10:33. Lima, Jul. 24.
Extreme poverty rates among those with non-social assistance-based income dropped from 32.8% to 24.1% in the poorest rural areas of the country in the past four years, so implementing programs such as Juntos and Pension 65 will help prevent them to fall back into that situation, Minister of Development and Social Inclusion (Midis) Paola Bustamante said.
“Poverty has reduced significantly this year and Juntos and Pension 65 are looking to take direct action to support the extremely poor population, so that they don’t fall into that condition anymore. We are about to reach the goal set at the national level,” she said.
Bustamante pointed out that about 500,000 families at the national level would remain extremely poor if they did not get support from Midis’ social programs (Pension 65 and Juntos).
As for extreme monetary poverty figures, the minister said it has dropped from 6.3%, when Humala took office, to 4.3% now, which means the 5% target set for 2016 is almost accomplished.
“Extreme poverty in rural areas has fallen from 20.5%, when Humala took office, to 14.6% now," she emphasized.
Child Chronic Malnutrition and Anemia
When speaking of the progress in reducing child malnutrition during the current government, Midis’ head stressed that such decline is more notable within the scope of Juntos program, given that conditional transfers of state subsidy ensure neonatal and well-child care of beneficiaries’ minors in order to guarantee their good health and growth.
At the rural level, child chronic malnutrition declined from 37% to 28.8%, while at the national level it has dropped from 19.5%, in 2011, to 14% now, very close to the 10% target set for the end of this administration period.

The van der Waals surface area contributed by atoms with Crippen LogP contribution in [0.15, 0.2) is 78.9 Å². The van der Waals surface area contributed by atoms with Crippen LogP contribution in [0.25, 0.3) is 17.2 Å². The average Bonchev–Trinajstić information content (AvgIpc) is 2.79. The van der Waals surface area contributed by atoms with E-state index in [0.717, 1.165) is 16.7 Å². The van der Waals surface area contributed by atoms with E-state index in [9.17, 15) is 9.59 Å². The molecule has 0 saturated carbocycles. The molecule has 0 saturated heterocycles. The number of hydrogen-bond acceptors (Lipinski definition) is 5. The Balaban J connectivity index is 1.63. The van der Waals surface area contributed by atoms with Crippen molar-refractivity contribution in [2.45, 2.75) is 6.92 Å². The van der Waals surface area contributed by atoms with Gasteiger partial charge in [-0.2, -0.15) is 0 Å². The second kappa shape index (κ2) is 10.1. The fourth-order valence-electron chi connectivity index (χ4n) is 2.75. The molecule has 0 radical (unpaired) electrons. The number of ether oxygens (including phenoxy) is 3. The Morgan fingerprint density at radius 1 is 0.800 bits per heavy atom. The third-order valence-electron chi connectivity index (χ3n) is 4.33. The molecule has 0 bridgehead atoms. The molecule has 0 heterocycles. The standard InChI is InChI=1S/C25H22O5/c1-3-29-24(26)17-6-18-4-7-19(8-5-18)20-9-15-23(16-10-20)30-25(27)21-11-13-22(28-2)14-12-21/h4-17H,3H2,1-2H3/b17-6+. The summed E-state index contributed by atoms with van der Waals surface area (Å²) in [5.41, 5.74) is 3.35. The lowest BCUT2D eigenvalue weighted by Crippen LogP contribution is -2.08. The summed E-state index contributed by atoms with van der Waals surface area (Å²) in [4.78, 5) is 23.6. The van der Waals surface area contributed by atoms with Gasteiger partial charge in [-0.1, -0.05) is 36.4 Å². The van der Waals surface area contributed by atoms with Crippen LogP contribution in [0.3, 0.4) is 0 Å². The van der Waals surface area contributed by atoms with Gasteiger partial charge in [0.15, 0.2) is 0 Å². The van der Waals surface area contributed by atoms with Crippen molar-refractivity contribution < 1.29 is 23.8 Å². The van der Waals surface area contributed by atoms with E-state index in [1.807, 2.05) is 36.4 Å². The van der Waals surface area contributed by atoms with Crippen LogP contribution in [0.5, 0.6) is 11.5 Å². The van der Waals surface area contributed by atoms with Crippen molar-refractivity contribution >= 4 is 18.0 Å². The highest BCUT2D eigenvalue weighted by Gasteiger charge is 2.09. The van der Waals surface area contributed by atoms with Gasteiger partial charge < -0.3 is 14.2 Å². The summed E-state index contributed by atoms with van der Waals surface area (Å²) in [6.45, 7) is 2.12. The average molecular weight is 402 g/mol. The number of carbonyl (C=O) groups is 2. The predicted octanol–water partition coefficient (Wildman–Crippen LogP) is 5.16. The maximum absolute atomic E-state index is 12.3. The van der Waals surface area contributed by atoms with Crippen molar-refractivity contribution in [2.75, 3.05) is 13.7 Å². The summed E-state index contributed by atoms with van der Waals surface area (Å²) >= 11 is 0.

As for anemia, Bustamante recognized that there is still a lot to do in rural areas when compared to national average figures, but assured it will be reduced and will reach the 20% target set for 2016 thanks to the efforts being made.
The government official recalled that Midis has invested between S/.3.5 billion (over US$1 billion) and S/.4.5 billion (about US$1.4 billion) in social programs since 2012 until now.
“Every budget has been executed, because all Midis social programs are implemented under a performance-based budgeting framework, that is, funds can not be used for other purposes than such social programs,” she noted.
Social Policy Continuity
Bustamante Suarez is confident that the current social inclusion policy will be continued by next governments, since it’s a State policy that doesn’t need to be identified to a government.
“The social policy is aimed at universalizing State services for those who need them. We are talking about the right to health, education, drinkable water, electricity and connectivity. That is why we are sure major improvements in closing basic services gaps, particularly in rural areas, are going to continue in the following governments,” he highlighted.